Family counts: deciding when to murder among the Icelandic Vikings

Research output: Contribution to journalArticle


In small scale societies, lethal attacks on another individual usually invite revenge by the victim's family. We might expect those who perpetrate such attacks to do so only when their own support network (mainly family) is larger than that of the potential victim so as to minimise the risk of retaliation. Using data from Icelandic family sagas, we show that this prediction holds whether we consider biological kin or affinal kin (in-laws): on average, killers had twice as many relatives as their victims. These findings reinforce the importance of kin as a source of implicit protection even when they are not physically present. The results also support Hughes' (1988) claim that affines are biological kin because of the shared genetic interests they have in the offspring generation.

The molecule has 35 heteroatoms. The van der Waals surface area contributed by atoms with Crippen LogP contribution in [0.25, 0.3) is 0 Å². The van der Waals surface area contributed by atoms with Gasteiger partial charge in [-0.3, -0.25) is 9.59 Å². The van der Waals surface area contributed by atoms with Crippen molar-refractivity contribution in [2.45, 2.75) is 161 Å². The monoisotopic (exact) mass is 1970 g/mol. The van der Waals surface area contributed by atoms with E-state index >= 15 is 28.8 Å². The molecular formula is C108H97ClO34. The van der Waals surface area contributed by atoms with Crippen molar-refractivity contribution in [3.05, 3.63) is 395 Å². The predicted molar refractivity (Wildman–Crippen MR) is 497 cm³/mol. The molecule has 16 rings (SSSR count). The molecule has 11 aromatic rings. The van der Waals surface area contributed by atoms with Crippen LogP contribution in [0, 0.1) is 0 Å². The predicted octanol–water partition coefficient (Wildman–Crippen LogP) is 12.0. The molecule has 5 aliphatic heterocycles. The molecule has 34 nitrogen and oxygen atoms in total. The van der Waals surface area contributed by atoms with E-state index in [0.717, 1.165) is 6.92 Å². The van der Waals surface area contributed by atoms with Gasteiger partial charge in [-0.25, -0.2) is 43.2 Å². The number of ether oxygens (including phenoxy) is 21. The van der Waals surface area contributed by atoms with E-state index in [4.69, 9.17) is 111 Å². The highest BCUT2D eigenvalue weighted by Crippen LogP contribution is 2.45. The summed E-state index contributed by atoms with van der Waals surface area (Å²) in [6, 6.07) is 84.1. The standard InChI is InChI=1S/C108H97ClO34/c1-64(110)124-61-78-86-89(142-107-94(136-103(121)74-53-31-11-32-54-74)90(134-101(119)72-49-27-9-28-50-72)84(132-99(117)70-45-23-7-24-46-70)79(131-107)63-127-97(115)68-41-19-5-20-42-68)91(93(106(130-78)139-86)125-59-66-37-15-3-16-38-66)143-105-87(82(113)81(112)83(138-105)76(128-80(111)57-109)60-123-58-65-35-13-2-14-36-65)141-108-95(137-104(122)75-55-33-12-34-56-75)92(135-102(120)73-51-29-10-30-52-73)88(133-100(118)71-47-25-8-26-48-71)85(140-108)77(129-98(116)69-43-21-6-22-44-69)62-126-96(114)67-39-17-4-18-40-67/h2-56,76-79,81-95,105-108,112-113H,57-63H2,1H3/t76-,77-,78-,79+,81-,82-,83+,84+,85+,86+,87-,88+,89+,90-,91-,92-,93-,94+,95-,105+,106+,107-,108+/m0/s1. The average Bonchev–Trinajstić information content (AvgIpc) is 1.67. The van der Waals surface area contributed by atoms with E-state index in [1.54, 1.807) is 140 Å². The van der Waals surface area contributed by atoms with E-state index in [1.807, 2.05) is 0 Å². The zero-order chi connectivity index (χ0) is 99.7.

External organisations
  • University of Oxford
Research areas and keywords

Subject classification (UKÄ) – MANDATORY

  • Applied Psychology
  • Social Anthropology


  • Kinship, Affines, Murder, Icelandic Vikings, Alliances
Original languageEnglish
Pages (from-to)175-180
Number of pages6
JournalEvolution and Human Behavior
Issue number1
Early online date2016 Sep 20
Publication statusPublished - 2017 Mar
Publication categoryResearch